- you’ve made arrangements for the care of your children, or there is a good reason why you haven’t made arrangements.
You don’t need a lawyer to make the applications, but if you want information on how the law on dissolution applies to you, you can get advice from a specialist family lawyer at your own expense (legal aid is not available for dissolution order applications).
More about the court process for divorce proceedings is on the Ministry of Justice website. You’ll need to include a certified copy of your marriage or civil union certificate along with your application.
If neither of you contests the divorce then the application will be considered by the Court Registrar. If the Court Registrar makes a dissolution order it will take effect one month after the day it is made.
If the dissolution application is contested or one party chooses to appear in court, then a court hearing will be scheduled which both parties must attend and a Judge will consider the application. If the Judge makes a dissolution order it will take effect the same day.
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What do I do if I’ve been served with divorce papers?
If you have been ‘served’ with a copy of an application for dissolution of marriage or civil union (i.e. "divorce papers"), this means your partner has applied for a divorce. Once you receive the papers you have 21 days to defend the application (slightly longer if they are served to you outside of New Zealand).
If you don’t want to oppose the application, you won't have to do anything. The application will be handled by a Court Registrar rather than a Judge, you won’t have to go to court, and your divorce will be final (one month after the order is made).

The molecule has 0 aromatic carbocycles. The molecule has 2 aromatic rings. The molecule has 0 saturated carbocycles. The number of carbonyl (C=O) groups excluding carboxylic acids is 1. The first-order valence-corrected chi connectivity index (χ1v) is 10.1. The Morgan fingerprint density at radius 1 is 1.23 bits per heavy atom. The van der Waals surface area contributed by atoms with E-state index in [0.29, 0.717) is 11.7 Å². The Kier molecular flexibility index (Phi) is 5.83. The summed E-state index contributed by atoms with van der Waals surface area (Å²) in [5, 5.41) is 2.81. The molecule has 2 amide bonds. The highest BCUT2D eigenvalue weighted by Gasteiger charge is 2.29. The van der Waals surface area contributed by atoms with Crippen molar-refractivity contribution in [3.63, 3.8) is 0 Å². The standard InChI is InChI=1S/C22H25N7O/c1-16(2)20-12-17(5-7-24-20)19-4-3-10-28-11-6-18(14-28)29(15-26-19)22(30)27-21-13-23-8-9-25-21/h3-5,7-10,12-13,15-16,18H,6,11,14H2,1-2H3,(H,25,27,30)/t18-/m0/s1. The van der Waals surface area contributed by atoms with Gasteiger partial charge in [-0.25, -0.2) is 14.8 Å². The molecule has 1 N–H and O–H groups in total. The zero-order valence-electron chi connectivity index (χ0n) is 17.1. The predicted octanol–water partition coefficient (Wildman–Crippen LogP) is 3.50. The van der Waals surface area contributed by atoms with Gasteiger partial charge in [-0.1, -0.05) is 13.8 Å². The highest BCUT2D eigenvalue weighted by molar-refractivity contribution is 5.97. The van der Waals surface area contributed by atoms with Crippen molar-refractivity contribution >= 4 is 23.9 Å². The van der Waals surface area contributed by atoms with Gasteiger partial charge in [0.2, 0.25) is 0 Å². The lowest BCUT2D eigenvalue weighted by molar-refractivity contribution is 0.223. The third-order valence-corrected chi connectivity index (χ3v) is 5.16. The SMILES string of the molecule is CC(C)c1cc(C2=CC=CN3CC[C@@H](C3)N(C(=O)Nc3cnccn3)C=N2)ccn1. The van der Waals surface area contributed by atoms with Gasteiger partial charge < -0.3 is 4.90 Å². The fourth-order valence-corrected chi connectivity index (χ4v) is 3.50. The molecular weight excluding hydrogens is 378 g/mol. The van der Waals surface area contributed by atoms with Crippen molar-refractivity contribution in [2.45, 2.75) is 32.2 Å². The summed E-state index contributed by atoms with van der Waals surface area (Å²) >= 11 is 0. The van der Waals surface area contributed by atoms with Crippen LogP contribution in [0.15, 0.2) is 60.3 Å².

If you want to oppose the application for a divorce, you need to file a Notice of Defence and an affidavit, which you can download from the Ministry of Justice website or obtain from your nearest Family Court. You can oppose the order on the grounds that you haven’t been separated for the necessary two years.
The application will go to a Court hearing before a Family Court Judge. At the hearing, the Judge will make the dissolution order (divorce) final if he or she is satisfied that;
- you have been living apart for two or more years, and
- you’ve made arrangements for the care of your children, or there is a good reason why no arrangements have been made
More information about how to respond to a divorce application is on the Ministry of Justice website.
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Do we need to have sorted out our relationship property before we can get a divorce?
No you don’t need to have sorted out your shared (relationship) property before you get a divorce, and the Family Court will not deal with this as part of the dissolution application. However if you can’t come to an agreement about how your relationship property should be shared and you need the Court’s help, you must apply within 12 months of the dissolution order taking effect. You can read more about this on our Relationship property page.
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Am I legally obliged to financially support my partner when we separate?
In some circumstances a person can be required to financially support their ex-partner for a limited period of time, if the ex-partner is unable to support themselves.
If you and your ex-partner are in this situation then you might agree to a plan in which you help your partner to cover their living costs for a period of time.
If you are unable to come to an agreement on this issue, your ex-partner might consider applying to the Family Court for a maintenance order. If granted, the order would require you (the liable partner) to pay maintenance to your ex-partner for a specified period of time. Maintenance orders can be administered by the Inland Revenue.
If you have dependent children, you may have to pay child support.